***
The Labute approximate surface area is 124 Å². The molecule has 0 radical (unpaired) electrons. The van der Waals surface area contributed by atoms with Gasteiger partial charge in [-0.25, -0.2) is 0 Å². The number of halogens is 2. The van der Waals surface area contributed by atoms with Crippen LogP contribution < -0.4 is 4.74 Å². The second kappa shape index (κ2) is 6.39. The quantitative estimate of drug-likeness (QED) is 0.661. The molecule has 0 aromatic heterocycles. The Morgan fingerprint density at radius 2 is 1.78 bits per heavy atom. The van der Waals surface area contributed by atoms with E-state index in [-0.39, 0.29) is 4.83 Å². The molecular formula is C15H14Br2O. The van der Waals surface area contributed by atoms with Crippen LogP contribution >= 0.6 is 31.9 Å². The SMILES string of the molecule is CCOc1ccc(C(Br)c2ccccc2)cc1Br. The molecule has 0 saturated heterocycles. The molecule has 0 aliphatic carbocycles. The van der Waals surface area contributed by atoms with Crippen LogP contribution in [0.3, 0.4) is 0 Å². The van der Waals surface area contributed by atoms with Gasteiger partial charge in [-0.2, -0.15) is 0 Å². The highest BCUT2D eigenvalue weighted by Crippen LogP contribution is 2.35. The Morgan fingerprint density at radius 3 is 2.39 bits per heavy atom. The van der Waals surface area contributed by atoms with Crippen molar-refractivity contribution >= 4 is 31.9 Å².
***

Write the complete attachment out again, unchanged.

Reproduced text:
The Labute approximate surface area is 124 Å². The molecule has 0 radical (unpaired) electrons. The van der Waals surface area contributed by atoms with Gasteiger partial charge in [-0.25, -0.2) is 0 Å². The number of halogens is 2. The van der Waals surface area contributed by atoms with Crippen LogP contribution < -0.4 is 4.74 Å². The second kappa shape index (κ2) is 6.39. The quantitative estimate of drug-likeness (QED) is 0.661. The molecule has 0 aromatic heterocycles. The Morgan fingerprint density at radius 2 is 1.78 bits per heavy atom. The van der Waals surface area contributed by atoms with E-state index in [-0.39, 0.29) is 4.83 Å². The molecular formula is C15H14Br2O. The van der Waals surface area contributed by atoms with Crippen LogP contribution >= 0.6 is 31.9 Å². The SMILES string of the molecule is CCOc1ccc(C(Br)c2ccccc2)cc1Br. The molecule has 0 saturated heterocycles. The molecule has 0 aliphatic carbocycles. The van der Waals surface area contributed by atoms with Crippen LogP contribution in [0.3, 0.4) is 0 Å². The van der Waals surface area contributed by atoms with Gasteiger partial charge in [-0.2, -0.15) is 0 Å². The highest BCUT2D eigenvalue weighted by Crippen LogP contribution is 2.35. The Morgan fingerprint density at radius 3 is 2.39 bits per heavy atom. The van der Waals surface area contributed by atoms with Crippen molar-refractivity contribution >= 4 is 31.9 Å².